From the rustic hills of Canaan, this farmer goes forth to plow on the back forty. As he drives his oxen team from the barnyard in the early Spring morning, he may have been ready for the day, and he did not know what the One who had authority over him had in store. The day would be memorable, and deliverance would happen.

This common man follows Ehud, and is before Deborah (we will explore Ehud in a future blog). What do we know?

  1. He is a parenthesis between two biggies (Ehud and Deborah)
  2. He occupies a simple sentence in the Scriptures (subject, verb, and object; short, brief, and to the point)
  3. He is an exclamation point; a forceful man who is interjected in the 13th Century B.C. of Israel’s history

It seems he is a nobody, an insignificant son; perhaps even a simpleton from the hills of southwest Palestine. History makes out that he is a rude fanatic. Yet, the silence of Scripture is powerful.

He had nothing, zero, zilch. The only possessions that we can surmise is some oxen and an ox-goad (an 8-foot stick). Oh, it is apparent that he has a heart of courage, and a great confidence in his all-powerful God.

What did he do? He would have taken an 8-foot stick and whittled the end to a sharp point. We might assume he was trained to do such a thing, but we do not know; we do know he did sharpen the stick. He goes out, and we are not told that he prepared himself with other equipment, only that he had an ox-goad. Yet, he remained ready at all times to serve the Almighty God.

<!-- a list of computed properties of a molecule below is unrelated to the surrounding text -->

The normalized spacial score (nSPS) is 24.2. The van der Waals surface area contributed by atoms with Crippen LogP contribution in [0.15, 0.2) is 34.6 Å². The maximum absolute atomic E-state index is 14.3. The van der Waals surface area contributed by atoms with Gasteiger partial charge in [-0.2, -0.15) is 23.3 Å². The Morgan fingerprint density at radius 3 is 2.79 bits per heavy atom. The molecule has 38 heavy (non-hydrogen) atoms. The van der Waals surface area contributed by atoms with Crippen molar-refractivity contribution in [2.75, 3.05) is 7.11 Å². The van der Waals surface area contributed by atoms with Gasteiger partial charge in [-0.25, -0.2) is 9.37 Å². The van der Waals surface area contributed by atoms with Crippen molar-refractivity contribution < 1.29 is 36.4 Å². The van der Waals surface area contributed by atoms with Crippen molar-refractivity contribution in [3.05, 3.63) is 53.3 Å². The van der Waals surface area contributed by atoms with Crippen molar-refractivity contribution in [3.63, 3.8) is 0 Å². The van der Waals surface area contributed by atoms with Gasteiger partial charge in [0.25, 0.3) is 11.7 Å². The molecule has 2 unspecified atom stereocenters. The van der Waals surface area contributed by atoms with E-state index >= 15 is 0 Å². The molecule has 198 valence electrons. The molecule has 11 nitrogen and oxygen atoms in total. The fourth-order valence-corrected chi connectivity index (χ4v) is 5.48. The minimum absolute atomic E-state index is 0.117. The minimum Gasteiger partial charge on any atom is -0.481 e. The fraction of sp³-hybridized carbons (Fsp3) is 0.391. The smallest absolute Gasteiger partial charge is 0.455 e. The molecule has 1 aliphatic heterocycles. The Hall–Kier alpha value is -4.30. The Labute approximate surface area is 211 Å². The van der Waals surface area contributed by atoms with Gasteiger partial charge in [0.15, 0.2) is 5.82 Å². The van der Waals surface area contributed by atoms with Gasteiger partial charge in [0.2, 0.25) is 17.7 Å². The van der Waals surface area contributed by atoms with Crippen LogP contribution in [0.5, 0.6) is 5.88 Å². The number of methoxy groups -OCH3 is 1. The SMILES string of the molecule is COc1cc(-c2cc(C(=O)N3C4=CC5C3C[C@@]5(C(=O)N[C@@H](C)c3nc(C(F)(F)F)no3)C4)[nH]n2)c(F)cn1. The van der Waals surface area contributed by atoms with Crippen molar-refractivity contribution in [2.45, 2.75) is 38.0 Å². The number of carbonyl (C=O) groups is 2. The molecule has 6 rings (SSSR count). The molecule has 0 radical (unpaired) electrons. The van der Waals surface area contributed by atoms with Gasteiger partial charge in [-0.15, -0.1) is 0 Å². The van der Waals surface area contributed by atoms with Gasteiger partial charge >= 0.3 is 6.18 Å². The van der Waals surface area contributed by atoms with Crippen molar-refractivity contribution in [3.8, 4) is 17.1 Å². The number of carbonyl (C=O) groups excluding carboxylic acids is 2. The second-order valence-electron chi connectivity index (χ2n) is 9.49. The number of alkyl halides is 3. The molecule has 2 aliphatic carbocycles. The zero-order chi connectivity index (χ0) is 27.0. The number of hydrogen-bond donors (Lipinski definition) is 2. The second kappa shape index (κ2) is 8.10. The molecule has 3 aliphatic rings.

We can almost hear the Philistines laughing at his weapon; however, they died under his fiery zeal. Shamgar’s power resided in the arm that wielded the ox-goad, the fearless will from his heart, and the giving over of his life to the Almighty. He was a ready cupbearer for the nation of Israel. (He may have wished for a M-1 Abrams tank, but he used what was in his hand—a stick used to push and direct obstinate oxen). The opposite end of the ox-goad normally held a chiseled edge to clean the plows.

This determined man used an adequate and impromptu device to kill 600 frenzied Philistine warriors; the ox-goad was wholly sufficient.

What do we learn? It does not matter whether our name is well-known, our achievements are well-documented, or that we have all the supplies we might think we need. What matters is that we faithfully fulfill the purposes of our calling to whatever position in which we are placed. We might be called to plow corn, or we may be called upon to pulverize Philistines. We must be ready at all times.

We may not be the brightest bulb in the room; we may not have the gift of singing, or the PhD paper. However, if we are available and usable in the hands of the Almighty, He will use us to bring glory to himself.

How is your willingness, readiness, and availability working out for you?